Saturday, 14 July 2012

Winner of the jotta Award 2012: Jack Harris

We are delighted to announce that the winner of the jotta Award 2012 is Jack Harris.

From a selection of eight students (short listed by Jo Melvin and Bernice Donszelmann) Jack was chosen as the winner by jotta curators Ellie Greig and Dave Charlesworth.

jotta is a platform for artists and designers founded in partnership with the University of the Arts London. jotta creates opportunities for emerging artists to apply their skills and develop their practice.

The jotta Award offers Jack the opportunity to showcase a moving image piece exclusively on The final piece will be exclusively exhibited in the jotta homepage for a period of time during Frieze week. In addition, Jack will have the opportunity to have his work realised as an addition for Jotta Editions Space. 

Pictures of Jack's work for his degree show can be seen below alongside his film, Episodes. 

Winner of Chelsea Arts Club Trust Voucher 2012: Anna Cooke-Yarborough

We are delighted to announce that the winner of the Chelsea Arts Club Trust voucher money is Anna Cooke-Yarborough.

From a selection of sixteen students, Anna was chosen by six students on the Chelsea Student Awards panel.

The Chelsea Arts Club Trust was set up in 1990 founded by the members of The Chelsea Arts Club in order to help support and encourage the education of art and design and to provide help for artists and designers. The trust provides a range of bursaries, scholarships and awards and indeed supports our other award, the Acme Studio Award. The trust is an independent charity relying totally on donations.

Due to problems with communication on Jessops side the trust voucher has been changed to being a £500 bursary to be spent solely at Jessops.

Pictures of Anna's work for her degree show can be seen below, along with other works.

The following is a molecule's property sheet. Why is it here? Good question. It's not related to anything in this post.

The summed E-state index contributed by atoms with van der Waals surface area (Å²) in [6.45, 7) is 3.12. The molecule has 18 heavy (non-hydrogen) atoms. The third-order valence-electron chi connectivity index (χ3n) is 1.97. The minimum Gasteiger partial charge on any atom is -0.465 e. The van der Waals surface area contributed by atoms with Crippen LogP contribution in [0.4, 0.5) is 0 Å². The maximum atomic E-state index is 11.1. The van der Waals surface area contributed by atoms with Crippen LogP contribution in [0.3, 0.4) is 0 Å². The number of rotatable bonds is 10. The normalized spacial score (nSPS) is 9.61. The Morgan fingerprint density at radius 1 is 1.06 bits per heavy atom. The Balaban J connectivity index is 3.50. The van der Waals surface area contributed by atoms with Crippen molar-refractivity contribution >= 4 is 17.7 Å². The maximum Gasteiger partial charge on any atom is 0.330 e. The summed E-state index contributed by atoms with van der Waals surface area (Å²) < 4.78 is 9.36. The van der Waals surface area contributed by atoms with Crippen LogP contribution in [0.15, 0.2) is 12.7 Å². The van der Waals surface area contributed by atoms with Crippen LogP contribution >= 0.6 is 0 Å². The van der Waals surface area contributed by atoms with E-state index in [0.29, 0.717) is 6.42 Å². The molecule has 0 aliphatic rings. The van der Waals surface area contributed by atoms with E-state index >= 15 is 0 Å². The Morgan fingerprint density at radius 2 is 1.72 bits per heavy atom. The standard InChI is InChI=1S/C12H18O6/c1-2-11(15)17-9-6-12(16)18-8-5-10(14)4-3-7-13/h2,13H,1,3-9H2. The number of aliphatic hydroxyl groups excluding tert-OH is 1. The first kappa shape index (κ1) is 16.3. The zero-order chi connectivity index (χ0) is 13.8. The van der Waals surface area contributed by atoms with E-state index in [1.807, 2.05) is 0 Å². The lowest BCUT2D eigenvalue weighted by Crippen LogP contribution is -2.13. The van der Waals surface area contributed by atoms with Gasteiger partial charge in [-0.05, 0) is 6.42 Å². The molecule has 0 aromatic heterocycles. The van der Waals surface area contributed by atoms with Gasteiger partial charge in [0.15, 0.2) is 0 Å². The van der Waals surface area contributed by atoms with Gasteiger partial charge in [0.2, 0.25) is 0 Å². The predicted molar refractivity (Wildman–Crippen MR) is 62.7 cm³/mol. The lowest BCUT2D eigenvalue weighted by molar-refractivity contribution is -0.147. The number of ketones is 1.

'My concern surrounds the way in which the human species and other species inhabit the same planet. Other species are inescapable and yet progressively distant. They find their way into histories of film, technology, science, design, and many of our industrial pursuits and yet are increasingly compromised in real terms. I feel that the unease that accompanies a growing dissociation is somewhat to do with the ambiguity and haunting nature of the relationships set up. The boundaries built up between humans and other species are less and less navigable, sometimes extinguished, but there is also no cease to the persistent reconstruction and manipulation of animals.

Recently I have been observing zoo and natural history museum environments, exploring what the development of these institutions represents about our altering relationship with other species. Relating to the idea of conservation and the incongruous context of seeing things cultivated or reproduced within an artificial space. I hope in future to focus on more specific encounters: concentrating on the decline of a particular species, and involving a delve into the historical placement of the species alongside humans. I also hope to look into particular ‘weedy species’ (those animals that live well in human dominated environments), observing how we have come to co-inhabit urban environments. Moreover considering encounters involved, which often carry their own sense of uneasiness as these species have emerged beside us outside of any precise human selection.'